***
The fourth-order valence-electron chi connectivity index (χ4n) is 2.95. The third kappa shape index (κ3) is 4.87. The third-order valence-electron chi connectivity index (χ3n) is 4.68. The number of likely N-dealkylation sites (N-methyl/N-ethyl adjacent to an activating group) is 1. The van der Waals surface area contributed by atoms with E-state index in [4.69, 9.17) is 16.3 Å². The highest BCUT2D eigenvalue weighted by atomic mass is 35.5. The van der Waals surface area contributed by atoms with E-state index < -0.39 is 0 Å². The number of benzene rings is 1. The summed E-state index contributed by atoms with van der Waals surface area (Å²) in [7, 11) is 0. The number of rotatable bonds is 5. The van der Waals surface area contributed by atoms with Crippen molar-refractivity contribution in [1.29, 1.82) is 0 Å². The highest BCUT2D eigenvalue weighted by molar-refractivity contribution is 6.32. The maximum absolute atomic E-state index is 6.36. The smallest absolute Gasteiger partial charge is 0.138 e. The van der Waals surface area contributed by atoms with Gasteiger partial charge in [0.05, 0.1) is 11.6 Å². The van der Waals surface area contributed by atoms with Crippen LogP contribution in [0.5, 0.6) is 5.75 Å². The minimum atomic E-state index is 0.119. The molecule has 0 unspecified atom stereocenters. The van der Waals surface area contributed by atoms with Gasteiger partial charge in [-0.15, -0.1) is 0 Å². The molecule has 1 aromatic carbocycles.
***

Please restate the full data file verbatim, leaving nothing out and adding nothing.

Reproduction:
The fourth-order valence-electron chi connectivity index (χ4n) is 2.95. The third kappa shape index (κ3) is 4.87. The third-order valence-electron chi connectivity index (χ3n) is 4.68. The number of likely N-dealkylation sites (N-methyl/N-ethyl adjacent to an activating group) is 1. The van der Waals surface area contributed by atoms with E-state index in [4.69, 9.17) is 16.3 Å². The highest BCUT2D eigenvalue weighted by atomic mass is 35.5. The van der Waals surface area contributed by atoms with E-state index < -0.39 is 0 Å². The number of benzene rings is 1. The summed E-state index contributed by atoms with van der Waals surface area (Å²) in [7, 11) is 0. The number of rotatable bonds is 5. The van der Waals surface area contributed by atoms with Crippen molar-refractivity contribution in [1.29, 1.82) is 0 Å². The highest BCUT2D eigenvalue weighted by molar-refractivity contribution is 6.32. The maximum absolute atomic E-state index is 6.36. The smallest absolute Gasteiger partial charge is 0.138 e. The van der Waals surface area contributed by atoms with Gasteiger partial charge in [0.05, 0.1) is 11.6 Å². The van der Waals surface area contributed by atoms with Crippen LogP contribution in [0.5, 0.6) is 5.75 Å². The minimum atomic E-state index is 0.119. The molecule has 0 unspecified atom stereocenters. The van der Waals surface area contributed by atoms with Gasteiger partial charge in [-0.15, -0.1) is 0 Å². The molecule has 1 aromatic carbocycles.